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Old Jan 13, 2004, 03:15 PM
My hangar is,... "almost" full
No Step's Avatar
Everett, Washington
Joined May 2003
3,978 Posts
Trim paint on Monokote/Ultracoat

Been modeling for decades and decades but never tried painting trim on Monokote or Ultracoat. I've trim out a rather large area (in red) on my Volksplane with trim sheet but can't seem to get away from having many small air bubbles. I tried using Windex under the trim sheet to enable me to sweep out all the air but it didn't work as well as I had hoped. When it dried I still had bubbles.

Anyone have success painting trim on film covering? Does it scratch off?

Fred G.
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Old Jan 13, 2004, 11:01 PM
Love my Pike Superior!
averen's Avatar
Austin, TX
Joined Jul 2003
1,709 Posts
When I'm doing trim I generally use Monokote Solvent. You just put it on the underside of the top layer of film and press it against the second...it forms a great bond and you have some working time to get rid of air bubbles...no need for a heat iron either.

Averen
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Old Jan 13, 2004, 11:25 PM
My hangar is,... "almost" full
No Step's Avatar
Everett, Washington
Joined May 2003
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Oh thanks, I'll try it. I never thought of that.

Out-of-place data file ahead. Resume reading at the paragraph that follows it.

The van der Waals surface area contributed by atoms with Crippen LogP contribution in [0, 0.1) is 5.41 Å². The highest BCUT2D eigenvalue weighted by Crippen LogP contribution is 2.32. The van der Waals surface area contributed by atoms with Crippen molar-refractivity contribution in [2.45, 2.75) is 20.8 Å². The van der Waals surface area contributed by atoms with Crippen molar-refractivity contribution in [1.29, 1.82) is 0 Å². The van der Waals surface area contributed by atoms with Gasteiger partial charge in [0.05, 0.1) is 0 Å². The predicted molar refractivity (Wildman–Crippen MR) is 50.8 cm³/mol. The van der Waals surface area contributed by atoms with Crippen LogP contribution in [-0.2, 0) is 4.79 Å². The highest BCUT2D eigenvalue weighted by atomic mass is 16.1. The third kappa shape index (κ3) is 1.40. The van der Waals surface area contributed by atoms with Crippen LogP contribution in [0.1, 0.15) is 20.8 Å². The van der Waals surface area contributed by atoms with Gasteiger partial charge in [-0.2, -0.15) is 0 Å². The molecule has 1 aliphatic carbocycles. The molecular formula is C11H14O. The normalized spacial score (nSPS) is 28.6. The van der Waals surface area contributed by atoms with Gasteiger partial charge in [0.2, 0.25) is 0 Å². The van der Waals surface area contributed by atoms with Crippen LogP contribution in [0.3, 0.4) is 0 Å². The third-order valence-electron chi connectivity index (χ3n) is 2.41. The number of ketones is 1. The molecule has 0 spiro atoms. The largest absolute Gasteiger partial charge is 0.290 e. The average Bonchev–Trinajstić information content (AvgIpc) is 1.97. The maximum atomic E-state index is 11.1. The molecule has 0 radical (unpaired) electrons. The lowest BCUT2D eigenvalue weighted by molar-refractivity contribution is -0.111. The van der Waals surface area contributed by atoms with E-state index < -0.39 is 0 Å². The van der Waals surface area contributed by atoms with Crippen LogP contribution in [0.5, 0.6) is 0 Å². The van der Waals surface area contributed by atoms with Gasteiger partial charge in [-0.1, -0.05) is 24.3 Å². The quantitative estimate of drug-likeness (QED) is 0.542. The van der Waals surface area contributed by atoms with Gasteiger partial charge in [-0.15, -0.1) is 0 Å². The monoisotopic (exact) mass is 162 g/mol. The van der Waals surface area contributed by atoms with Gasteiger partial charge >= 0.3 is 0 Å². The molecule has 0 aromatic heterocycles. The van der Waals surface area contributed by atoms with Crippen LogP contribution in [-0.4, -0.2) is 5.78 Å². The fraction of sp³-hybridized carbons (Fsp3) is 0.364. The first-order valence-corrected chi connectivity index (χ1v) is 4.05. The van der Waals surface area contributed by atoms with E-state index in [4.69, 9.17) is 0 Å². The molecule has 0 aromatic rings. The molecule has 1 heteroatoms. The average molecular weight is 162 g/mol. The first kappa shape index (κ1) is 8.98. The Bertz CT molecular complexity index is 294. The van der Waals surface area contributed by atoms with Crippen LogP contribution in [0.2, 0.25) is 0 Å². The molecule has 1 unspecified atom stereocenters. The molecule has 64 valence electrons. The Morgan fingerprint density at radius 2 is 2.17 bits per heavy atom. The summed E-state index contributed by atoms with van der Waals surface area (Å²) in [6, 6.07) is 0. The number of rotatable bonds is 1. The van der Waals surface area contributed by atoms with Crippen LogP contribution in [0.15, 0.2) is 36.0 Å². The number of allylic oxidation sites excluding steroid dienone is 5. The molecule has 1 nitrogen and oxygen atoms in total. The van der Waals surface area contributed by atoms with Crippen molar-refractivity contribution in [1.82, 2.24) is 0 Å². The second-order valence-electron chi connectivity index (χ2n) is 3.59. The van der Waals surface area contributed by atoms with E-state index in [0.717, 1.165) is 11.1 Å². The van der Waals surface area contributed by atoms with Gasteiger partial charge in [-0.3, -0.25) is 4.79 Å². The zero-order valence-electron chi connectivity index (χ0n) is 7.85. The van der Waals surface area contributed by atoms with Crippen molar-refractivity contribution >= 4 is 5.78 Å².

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Old Jan 14, 2004, 06:06 PM
My hangar is,... "almost" full
No Step's Avatar
Everett, Washington
Joined May 2003
3,978 Posts
I tried the Monokote Solvent. It worked much better. I used it to lay down Monokote over Monokote. I didn't use Monokote Trim Sheet. Since it was a large piece (24 x 2 3/4), I did it progressively rather than laying it down all in one shot. (I tried that and had to remove it. It dried too quickly.) I have hardly any bumps at all, smaller pieces would be simple.

I also did a test on scrap Monokote by scuffing it up with steel wool and painting with Krylon (for electric planes). It did excellent as well. I couldn't scratch it off after drying 24 hours. But It didn't have the same gloss as Monokote. I don't know what would happen if you had to go over that area with a iron or gun to tigthen up the covering though.

I'm happy with the Trim Solvent. Thanks.

Fred G.
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Last edited by blaze; Jan 14, 2004 at 06:10 PM.
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Old Jan 15, 2004, 09:33 AM
Love my Pike Superior!
averen's Avatar
Austin, TX
Joined Jul 2003
1,709 Posts
Glad it worked out for you!

Averen
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Old Jan 18, 2004, 05:53 PM
Use the 4S Luke
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USA, TX, Euless
Joined Aug 2003
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I'm using thin sign making vinyl. The seller says it is actually porous and so the bubbles will disappear. We'll see...
It does stick to solite well and it's not very opaque.
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Old Jan 19, 2004, 11:30 AM